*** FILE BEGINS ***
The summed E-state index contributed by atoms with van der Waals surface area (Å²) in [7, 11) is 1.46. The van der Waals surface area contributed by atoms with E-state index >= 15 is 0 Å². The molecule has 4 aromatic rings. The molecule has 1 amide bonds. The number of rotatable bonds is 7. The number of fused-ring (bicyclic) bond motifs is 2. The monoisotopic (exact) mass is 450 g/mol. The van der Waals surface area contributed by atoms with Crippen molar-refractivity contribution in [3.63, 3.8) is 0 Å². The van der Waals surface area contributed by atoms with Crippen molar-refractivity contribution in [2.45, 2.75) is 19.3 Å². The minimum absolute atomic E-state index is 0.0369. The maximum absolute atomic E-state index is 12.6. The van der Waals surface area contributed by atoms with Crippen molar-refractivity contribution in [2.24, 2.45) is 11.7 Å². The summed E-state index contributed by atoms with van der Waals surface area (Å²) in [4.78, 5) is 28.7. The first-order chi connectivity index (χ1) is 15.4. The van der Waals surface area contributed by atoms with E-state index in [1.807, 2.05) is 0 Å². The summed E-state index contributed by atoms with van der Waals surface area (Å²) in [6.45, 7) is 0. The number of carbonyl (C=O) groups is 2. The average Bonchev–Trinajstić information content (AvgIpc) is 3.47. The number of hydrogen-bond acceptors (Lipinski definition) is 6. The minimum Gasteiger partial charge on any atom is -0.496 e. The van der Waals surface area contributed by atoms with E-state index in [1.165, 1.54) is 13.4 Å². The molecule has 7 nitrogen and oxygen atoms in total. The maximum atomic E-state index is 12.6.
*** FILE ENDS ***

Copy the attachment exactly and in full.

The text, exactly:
The summed E-state index contributed by atoms with van der Waals surface area (Å²) in [7, 11) is 1.46. The van der Waals surface area contributed by atoms with E-state index >= 15 is 0 Å². The molecule has 4 aromatic rings. The molecule has 1 amide bonds. The number of rotatable bonds is 7. The number of fused-ring (bicyclic) bond motifs is 2. The monoisotopic (exact) mass is 450 g/mol. The van der Waals surface area contributed by atoms with Crippen molar-refractivity contribution in [3.63, 3.8) is 0 Å². The van der Waals surface area contributed by atoms with Crippen molar-refractivity contribution in [2.45, 2.75) is 19.3 Å². The minimum absolute atomic E-state index is 0.0369. The maximum absolute atomic E-state index is 12.6. The van der Waals surface area contributed by atoms with Crippen molar-refractivity contribution in [2.24, 2.45) is 11.7 Å². The summed E-state index contributed by atoms with van der Waals surface area (Å²) in [4.78, 5) is 28.7. The first-order chi connectivity index (χ1) is 15.4. The van der Waals surface area contributed by atoms with E-state index in [1.807, 2.05) is 0 Å². The summed E-state index contributed by atoms with van der Waals surface area (Å²) in [6.45, 7) is 0. The number of carbonyl (C=O) groups is 2. The average Bonchev–Trinajstić information content (AvgIpc) is 3.47. The number of hydrogen-bond acceptors (Lipinski definition) is 6. The minimum Gasteiger partial charge on any atom is -0.496 e. The van der Waals surface area contributed by atoms with E-state index in [1.165, 1.54) is 13.4 Å². The molecule has 7 nitrogen and oxygen atoms in total. The maximum atomic E-state index is 12.6.